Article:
In neither case would I describe the actions of the authorities, as fascist, and think @billybutcher you haven’t correctly understood the term .


One point David out of interest, was your case dealing with the French system or UK system.

I used to volunteer with an organisation that helped - in the main - feckless young men like your stepson. They generally saw their benefits as a right (which it was) and as wages. They felt they had a choice between working and claiming benefits.

I knew unemployed people who were, in effect, third-generation jobseekers. There was no culture of work in their family or where they lived, and no understanding of the self-respect that comes from being able to earn a living.

No amount of reason persuaded these people that it would be better for them to look for work. I suppose it’s tough love, and it’s certainly not what the present UK government is doing (with its focus on targets and reductions), but in every example I saw, cutting benefits was the only thing that was going to encourage them to look for work.

Note I am distinguishing healthy people who are capable of work from those with medical conditions like our own @Jane_Williamson. The debate and the remedies are nuanced (in a way that the present government could not begin to understand).

I agree with this entirely so let’s start by taxing wealthy people properly and removing the tax breaks (bribes) given to, in many cases, businesses worth hundreds of billions of pounds. Sam the Scrounger certainly shouldn’t have a single penny more than he’s entitled to but there are probably trillions of pounds that need to be saved from the public purse or obtained by the public purse before we get to him claiming he can’t work because he’s got a dodgy shoulder when he plays football each Saturday. Once we’ve stopped paying the likes of Amazon or Lady Michelle Mone and have clawed every penny they unnecessarily received, let’s go after scammy Sam with full energy but until then I’d much rather government stopped pretending all this other stuff isn’t going and just focusing on Sam. Benefit fraudis like small change you find in the pocket of an old jacket compared to these things, and there’s rarely any real oversight whether governments giving money to business or allowing businesses to avoid / evade paying their fare share actually benefits the public in any way.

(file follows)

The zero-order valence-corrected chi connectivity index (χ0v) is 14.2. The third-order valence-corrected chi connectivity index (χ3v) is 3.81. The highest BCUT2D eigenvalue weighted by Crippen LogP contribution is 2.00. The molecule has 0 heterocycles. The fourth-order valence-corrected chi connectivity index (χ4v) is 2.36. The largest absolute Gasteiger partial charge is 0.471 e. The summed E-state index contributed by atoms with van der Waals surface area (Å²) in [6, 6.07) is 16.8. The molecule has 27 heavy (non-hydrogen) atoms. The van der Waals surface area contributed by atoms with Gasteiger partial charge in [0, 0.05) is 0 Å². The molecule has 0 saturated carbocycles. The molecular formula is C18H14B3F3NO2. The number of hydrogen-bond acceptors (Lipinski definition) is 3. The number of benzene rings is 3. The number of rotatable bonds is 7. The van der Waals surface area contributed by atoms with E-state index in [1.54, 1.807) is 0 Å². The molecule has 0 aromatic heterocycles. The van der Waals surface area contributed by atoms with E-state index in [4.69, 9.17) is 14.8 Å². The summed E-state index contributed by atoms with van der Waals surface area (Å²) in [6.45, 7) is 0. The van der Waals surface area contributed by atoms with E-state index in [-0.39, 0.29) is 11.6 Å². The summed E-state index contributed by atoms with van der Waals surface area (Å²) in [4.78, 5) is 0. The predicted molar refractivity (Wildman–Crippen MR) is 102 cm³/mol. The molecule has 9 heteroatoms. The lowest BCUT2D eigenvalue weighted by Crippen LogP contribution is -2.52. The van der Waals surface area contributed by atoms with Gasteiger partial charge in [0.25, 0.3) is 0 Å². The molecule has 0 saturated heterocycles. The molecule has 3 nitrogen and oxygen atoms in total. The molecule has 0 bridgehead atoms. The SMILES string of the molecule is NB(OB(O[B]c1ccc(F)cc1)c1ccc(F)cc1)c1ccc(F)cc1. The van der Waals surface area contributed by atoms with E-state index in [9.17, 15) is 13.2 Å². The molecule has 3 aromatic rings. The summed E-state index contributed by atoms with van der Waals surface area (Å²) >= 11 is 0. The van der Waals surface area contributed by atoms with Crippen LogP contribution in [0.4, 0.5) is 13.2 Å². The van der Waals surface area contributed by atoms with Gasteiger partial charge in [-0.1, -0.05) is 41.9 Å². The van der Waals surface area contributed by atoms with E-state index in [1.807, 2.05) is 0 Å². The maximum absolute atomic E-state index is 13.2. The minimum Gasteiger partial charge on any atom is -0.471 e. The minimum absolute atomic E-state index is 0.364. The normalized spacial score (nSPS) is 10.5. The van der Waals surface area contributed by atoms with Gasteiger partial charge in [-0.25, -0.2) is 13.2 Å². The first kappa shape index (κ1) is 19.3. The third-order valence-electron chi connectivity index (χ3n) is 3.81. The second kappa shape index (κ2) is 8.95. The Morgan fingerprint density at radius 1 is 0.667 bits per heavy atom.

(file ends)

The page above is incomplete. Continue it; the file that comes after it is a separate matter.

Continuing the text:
Every time the pension protection fund has to step in because billionaire Phillip Green has run the business he bought into the ground for example that’s billions that should be coming from him and his associates. Governments of all kinds have no problem with tightening laws and increasing punishments for ‘the little guy’ when they do something wrong, but when it comes to businesses and wealthy people the direction of travel is almost always towards loosening restrictions, making them less liable for their actions and making it far more difficult to prosecute them even for illegality.


If you ignore the emotive language that Billy has used this is only media speculation, no one knows what’s in the Autumn Statement as yet.

Loads of points to address for which I don’t have time. But just to pick up the last point of Tim’s, the Independant is reporting Hunt’s actual words, though I aggree it is not yet announced as policy - it feels like one of the Tory “run it up the flagpole and see who salutes” exercises.

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Just like all political parties before their annual conference or a manifesto launch.

Not really, it has been a constant feature of this Tory government’s way of managing public opinion and seeking to make the previously unthinkable the political norm.